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Tuesday, July 28, 2009

Editing in the Line of Fire


Boom! Crash! You just got another scathing critique.


Every author has been there at one time or another, cringing as the critiques come in. Tearing up in denial as yet another rejection letter lands in our in-box.

You can commiserate for hours with other authors over the plebeian who tore apart your four beautiful pages of narrative and called them boring.

You can laugh at the beta-reader who said your main character just wasn't believable.

You can doubtlessly ignore the incautious person who told you during their reading of chapter five that they were bored with the book and not interested in seeing the rest.

Fools the lot of them!

You, of course, know that the book really gets good in chapter ten, that the main character has a fascinating twist in the closing lines that makes everything before that come into focus, and that four pages of narrative are PERFECT for setting up a poetic resonance within the layers of your artistic endeavor.



Back to reality!

Getting feedback and criticism on your work is part of having a successful career as an author. Go ahead, track down any living author, corner them at a conference, and ask them if they've ever had negative feedback.

Did they ever get a rejection letter?

Did they ever *gasp* edit????

Horror of horrors! They did!

So will you.


Step 1: Know your story
If you don't know exactly what you want your story to be by the end of draft one you need to sit down and work this out before you proceed. Know what your goals are. Know what your themes are. Know at least what basic shape you want your story to have and what genre it's in.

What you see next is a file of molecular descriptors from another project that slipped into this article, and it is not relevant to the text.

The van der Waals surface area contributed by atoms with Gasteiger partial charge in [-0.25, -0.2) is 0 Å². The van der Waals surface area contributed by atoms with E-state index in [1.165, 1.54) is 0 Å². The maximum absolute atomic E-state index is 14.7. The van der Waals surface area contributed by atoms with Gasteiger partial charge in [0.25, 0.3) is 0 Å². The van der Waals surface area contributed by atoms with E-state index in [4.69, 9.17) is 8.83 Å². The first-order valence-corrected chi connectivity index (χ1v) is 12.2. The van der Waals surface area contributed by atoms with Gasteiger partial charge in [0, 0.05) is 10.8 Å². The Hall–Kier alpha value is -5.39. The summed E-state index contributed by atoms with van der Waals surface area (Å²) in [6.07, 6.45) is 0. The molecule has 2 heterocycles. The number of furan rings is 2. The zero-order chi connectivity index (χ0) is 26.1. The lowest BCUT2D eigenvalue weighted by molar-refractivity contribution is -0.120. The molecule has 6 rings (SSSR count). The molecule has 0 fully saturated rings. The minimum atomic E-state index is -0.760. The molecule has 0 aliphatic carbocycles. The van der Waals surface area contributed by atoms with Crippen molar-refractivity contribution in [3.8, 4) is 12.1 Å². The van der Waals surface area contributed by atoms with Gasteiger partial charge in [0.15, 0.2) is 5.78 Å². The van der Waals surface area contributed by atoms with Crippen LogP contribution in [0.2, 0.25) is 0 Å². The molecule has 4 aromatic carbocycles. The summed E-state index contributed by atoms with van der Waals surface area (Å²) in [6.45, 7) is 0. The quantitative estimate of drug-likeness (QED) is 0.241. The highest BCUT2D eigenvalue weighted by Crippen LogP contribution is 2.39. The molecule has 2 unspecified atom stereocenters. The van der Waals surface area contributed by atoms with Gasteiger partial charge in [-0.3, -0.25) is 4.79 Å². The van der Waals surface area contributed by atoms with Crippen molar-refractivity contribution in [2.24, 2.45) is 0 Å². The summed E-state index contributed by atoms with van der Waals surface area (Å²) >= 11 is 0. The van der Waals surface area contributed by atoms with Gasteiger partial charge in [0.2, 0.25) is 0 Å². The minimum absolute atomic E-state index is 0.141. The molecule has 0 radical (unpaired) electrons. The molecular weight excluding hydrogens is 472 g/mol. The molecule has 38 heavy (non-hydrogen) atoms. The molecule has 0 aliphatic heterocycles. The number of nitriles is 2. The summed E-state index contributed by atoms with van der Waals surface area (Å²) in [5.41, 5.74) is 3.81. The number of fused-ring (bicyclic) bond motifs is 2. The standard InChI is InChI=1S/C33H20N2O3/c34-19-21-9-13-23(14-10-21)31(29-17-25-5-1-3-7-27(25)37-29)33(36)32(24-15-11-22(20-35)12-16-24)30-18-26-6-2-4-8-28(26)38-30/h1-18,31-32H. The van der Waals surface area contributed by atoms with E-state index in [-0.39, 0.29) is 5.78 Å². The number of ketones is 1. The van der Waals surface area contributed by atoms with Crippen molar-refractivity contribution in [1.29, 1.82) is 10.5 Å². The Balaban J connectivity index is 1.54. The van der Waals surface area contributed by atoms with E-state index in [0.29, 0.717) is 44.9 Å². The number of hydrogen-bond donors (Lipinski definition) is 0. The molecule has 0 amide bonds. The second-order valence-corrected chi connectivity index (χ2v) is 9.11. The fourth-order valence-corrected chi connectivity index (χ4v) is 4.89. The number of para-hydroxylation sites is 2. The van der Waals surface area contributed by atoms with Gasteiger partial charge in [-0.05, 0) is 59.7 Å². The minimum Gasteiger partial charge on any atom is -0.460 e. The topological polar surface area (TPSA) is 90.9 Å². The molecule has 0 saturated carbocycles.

Step 2: Toss the Trash
If you know what you want, you know what comments aren't going to work.

If you're writing a serious horror piece and someone suggests the killer and the MC ought to have a party date and an erotic fling on-screen you can say no, unless you happen to like that kind of horror.

If someone wants to rewrite your paranormal vampire work with unicorns and maidens and spaceships, it's okay to tell them you don't see your work going in that direction.

Remember: It's your book. It's your Voice. The core has to stay yours.

Step 3: Saying Goodbye
Once you've tossed the trash you're left with a pile of comments and nitpicks that um, trash, your work...

Those four pages of poetic narrative about rolling hills and mountain vistas? It's probably going to get tossed. Read through, weep, and then cut and paste.

My secret is that I don't delete my favorite lines, I save them in what I call the Slush Pile for my stories. A turn of phrase that's just too cute, a poetic interlude I loved, whatever it is that needs to go can be kept... just not in the original manuscript.

Step 4: Tightening the Core
Once you've ruthlessly cut the flab from your work you have the oh so fun job of tightening what's left. And just like a good workout, this is going to hurt.